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    The Flu Vaccine: Get the Facts

    Types of Flu Vaccine

    There are many. Ask your doctor which one will work best for you.

    The standard flu vaccine protects you from three different flu viruses. You get this shot in your muscle. If you don’t like needles, your doctor may be able to use a jet injector to give it to you. It’s a high-pressure tool that squirts the medicine into your skin. If you’re age 65 or older, you can get a high-dose flu vaccine. It’s four times stronger than the regular flu shot. Ask your doctor if they have it.

    Another type of flu vaccine protects against four different viruses. You can get it as a shot. Some years, the vaccine is also available as a nasal spray. The intradermal flu shot is a very small needle that goes into your skin. You can get this if you’re between ages 18 and 64.

    Ask your doctor which vaccine is best for you.

    Does It Work?

    The flu vaccine is the most effective way to prevent the flu. It takes about 2 weeks for it to protect you. 

    There’s still a chance you could get the flu after you get vaccinated. That depends on many things, like your age and how healthy you are. It also depends on how closely the vaccine matches the type of flu that is going around. Even if you do get sick, there’s a good chance your illness will be milder.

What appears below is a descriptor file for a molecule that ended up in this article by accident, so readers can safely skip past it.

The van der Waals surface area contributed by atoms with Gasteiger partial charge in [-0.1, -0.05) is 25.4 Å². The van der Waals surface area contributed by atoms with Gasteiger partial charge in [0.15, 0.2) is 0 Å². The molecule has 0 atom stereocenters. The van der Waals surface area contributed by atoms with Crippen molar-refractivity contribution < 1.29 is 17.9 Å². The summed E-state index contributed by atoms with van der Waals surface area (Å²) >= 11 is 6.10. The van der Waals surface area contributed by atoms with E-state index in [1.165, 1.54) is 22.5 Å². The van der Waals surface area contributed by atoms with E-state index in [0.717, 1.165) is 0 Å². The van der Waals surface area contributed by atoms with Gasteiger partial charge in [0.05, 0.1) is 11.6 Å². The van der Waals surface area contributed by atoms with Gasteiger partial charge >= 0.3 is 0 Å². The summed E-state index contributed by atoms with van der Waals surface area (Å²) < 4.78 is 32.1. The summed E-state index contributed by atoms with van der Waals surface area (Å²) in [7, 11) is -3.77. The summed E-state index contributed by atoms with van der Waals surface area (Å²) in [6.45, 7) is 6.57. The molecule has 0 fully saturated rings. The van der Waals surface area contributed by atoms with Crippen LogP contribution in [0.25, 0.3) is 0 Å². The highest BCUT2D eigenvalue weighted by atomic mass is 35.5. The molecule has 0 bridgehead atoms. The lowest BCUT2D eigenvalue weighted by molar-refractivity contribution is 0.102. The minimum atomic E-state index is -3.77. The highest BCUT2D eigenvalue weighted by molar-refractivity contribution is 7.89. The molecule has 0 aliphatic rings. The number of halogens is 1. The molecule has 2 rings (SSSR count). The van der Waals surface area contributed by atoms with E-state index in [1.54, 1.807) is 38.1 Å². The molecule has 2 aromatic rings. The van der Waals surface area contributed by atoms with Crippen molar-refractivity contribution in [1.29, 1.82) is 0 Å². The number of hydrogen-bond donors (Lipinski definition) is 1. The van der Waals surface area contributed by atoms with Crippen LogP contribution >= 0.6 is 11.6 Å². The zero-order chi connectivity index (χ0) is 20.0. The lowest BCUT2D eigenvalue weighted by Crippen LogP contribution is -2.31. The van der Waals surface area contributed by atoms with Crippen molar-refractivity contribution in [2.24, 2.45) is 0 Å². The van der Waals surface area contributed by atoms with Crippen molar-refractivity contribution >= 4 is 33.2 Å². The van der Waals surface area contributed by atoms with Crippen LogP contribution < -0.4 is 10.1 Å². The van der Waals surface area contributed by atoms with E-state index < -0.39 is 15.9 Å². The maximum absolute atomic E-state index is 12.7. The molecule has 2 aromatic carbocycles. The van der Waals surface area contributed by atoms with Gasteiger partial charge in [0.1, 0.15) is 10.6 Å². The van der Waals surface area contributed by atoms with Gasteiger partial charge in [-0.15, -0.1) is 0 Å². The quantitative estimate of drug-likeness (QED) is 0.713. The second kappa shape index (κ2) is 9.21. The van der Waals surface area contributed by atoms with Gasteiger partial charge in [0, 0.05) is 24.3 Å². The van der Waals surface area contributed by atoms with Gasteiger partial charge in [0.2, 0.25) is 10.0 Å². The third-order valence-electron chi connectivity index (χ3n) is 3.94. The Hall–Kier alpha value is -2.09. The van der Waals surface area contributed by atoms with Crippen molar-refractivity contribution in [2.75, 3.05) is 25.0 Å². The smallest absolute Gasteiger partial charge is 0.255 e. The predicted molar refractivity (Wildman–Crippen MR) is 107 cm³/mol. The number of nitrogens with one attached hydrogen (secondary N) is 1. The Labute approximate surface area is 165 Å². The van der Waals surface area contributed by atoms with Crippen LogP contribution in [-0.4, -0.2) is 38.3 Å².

Can I Get the Flu From the Flu Vaccine?

    Forget what you might have heard. You can’t get the flu from the flu vaccine. But you may have side effects that mimic cold or flu symptoms. Some of these are:

    • Soreness or swelling where you got the shot
    • Aching
    • Nausea
    • Slight fever

    The nasal spray vaccine can also cause runny nose, headache, vomiting, fever, wheezing, and muscle aches.

    Call 911 if you have any of the following symptoms after you get a flu vaccine. They can be a sign of a severe reaction:

    • High fever
    • Hoarseness
    • Weakness
    • Paleness
    • Dizziness
    • Racing heart
    • Trouble breathing
    • Hives
    • Swelling around the lips or eyes
    • Changes in behavior

    WebMD Medical Reference

    Reviewed by Jennifer Robinson, MD on November 04, 2021
    1 | 2

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